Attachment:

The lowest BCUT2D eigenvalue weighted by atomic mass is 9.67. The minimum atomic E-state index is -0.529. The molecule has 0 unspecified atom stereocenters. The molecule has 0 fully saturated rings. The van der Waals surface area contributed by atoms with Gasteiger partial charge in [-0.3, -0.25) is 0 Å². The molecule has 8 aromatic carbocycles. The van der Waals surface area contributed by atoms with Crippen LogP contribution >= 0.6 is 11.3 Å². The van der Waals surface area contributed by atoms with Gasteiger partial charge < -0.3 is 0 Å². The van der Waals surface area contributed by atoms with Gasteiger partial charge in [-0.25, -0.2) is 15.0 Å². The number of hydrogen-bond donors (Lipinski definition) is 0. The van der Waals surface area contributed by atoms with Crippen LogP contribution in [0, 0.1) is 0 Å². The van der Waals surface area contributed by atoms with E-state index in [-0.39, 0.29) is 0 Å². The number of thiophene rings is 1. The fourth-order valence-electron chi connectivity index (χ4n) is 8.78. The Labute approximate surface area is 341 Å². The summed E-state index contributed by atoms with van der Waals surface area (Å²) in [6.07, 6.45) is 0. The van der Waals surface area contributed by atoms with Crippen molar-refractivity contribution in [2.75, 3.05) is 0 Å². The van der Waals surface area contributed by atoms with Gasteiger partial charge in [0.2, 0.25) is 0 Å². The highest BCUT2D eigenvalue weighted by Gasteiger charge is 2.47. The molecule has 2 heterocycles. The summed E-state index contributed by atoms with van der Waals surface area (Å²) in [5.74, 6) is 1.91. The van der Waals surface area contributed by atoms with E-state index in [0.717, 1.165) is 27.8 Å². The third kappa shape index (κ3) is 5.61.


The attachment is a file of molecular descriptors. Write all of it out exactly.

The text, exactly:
The lowest BCUT2D eigenvalue weighted by atomic mass is 9.67. The minimum atomic E-state index is -0.529. The molecule has 0 unspecified atom stereocenters. The molecule has 0 fully saturated rings. The van der Waals surface area contributed by atoms with Gasteiger partial charge in [-0.3, -0.25) is 0 Å². The molecule has 8 aromatic carbocycles. The van der Waals surface area contributed by atoms with Crippen LogP contribution >= 0.6 is 11.3 Å². The van der Waals surface area contributed by atoms with Gasteiger partial charge < -0.3 is 0 Å². The van der Waals surface area contributed by atoms with Gasteiger partial charge in [-0.25, -0.2) is 15.0 Å². The number of hydrogen-bond donors (Lipinski definition) is 0. The van der Waals surface area contributed by atoms with Crippen LogP contribution in [0, 0.1) is 0 Å². The van der Waals surface area contributed by atoms with E-state index in [-0.39, 0.29) is 0 Å². The number of thiophene rings is 1. The fourth-order valence-electron chi connectivity index (χ4n) is 8.78. The Labute approximate surface area is 341 Å². The summed E-state index contributed by atoms with van der Waals surface area (Å²) in [6.07, 6.45) is 0. The van der Waals surface area contributed by atoms with Crippen molar-refractivity contribution in [2.75, 3.05) is 0 Å². The van der Waals surface area contributed by atoms with Gasteiger partial charge in [0.2, 0.25) is 0 Å². The highest BCUT2D eigenvalue weighted by Gasteiger charge is 2.47. The molecule has 2 heterocycles. The summed E-state index contributed by atoms with van der Waals surface area (Å²) in [5.74, 6) is 1.91. The van der Waals surface area contributed by atoms with E-state index in [0.717, 1.165) is 27.8 Å². The third kappa shape index (κ3) is 5.61.